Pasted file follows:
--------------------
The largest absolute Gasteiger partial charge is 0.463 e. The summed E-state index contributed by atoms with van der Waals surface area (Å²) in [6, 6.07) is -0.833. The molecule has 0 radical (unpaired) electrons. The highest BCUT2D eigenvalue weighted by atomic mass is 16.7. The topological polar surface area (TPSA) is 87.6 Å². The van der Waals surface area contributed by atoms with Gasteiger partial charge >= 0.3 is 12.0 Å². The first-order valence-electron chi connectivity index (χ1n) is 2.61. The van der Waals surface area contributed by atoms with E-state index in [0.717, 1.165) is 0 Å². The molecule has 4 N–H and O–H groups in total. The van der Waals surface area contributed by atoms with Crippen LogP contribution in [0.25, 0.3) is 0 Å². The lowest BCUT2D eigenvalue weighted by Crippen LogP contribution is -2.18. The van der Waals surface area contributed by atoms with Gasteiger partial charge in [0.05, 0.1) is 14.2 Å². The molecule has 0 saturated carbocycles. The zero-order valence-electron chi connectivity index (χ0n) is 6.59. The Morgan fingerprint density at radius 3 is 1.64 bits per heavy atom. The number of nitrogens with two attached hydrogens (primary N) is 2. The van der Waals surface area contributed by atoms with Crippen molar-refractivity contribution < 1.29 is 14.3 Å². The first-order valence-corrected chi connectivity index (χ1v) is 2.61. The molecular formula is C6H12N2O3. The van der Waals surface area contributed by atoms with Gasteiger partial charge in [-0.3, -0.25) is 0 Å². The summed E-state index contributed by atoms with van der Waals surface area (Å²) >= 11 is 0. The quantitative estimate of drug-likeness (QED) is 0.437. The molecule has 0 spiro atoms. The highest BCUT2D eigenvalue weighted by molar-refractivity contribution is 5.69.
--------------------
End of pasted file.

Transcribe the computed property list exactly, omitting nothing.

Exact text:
The largest absolute Gasteiger partial charge is 0.463 e. The summed E-state index contributed by atoms with van der Waals surface area (Å²) in [6, 6.07) is -0.833. The molecule has 0 radical (unpaired) electrons. The highest BCUT2D eigenvalue weighted by atomic mass is 16.7. The topological polar surface area (TPSA) is 87.6 Å². The van der Waals surface area contributed by atoms with Gasteiger partial charge >= 0.3 is 12.0 Å². The first-order valence-electron chi connectivity index (χ1n) is 2.61. The van der Waals surface area contributed by atoms with E-state index in [0.717, 1.165) is 0 Å². The molecule has 4 N–H and O–H groups in total. The van der Waals surface area contributed by atoms with Crippen LogP contribution in [0.25, 0.3) is 0 Å². The lowest BCUT2D eigenvalue weighted by Crippen LogP contribution is -2.18. The van der Waals surface area contributed by atoms with Gasteiger partial charge in [0.05, 0.1) is 14.2 Å². The molecule has 0 saturated carbocycles. The zero-order valence-electron chi connectivity index (χ0n) is 6.59. The Morgan fingerprint density at radius 3 is 1.64 bits per heavy atom. The number of nitrogens with two attached hydrogens (primary N) is 2. The van der Waals surface area contributed by atoms with Crippen molar-refractivity contribution < 1.29 is 14.3 Å². The first-order valence-corrected chi connectivity index (χ1v) is 2.61. The molecular formula is C6H12N2O3. The van der Waals surface area contributed by atoms with Gasteiger partial charge in [-0.3, -0.25) is 0 Å². The summed E-state index contributed by atoms with van der Waals surface area (Å²) >= 11 is 0. The quantitative estimate of drug-likeness (QED) is 0.437. The molecule has 0 spiro atoms. The highest BCUT2D eigenvalue weighted by molar-refractivity contribution is 5.69.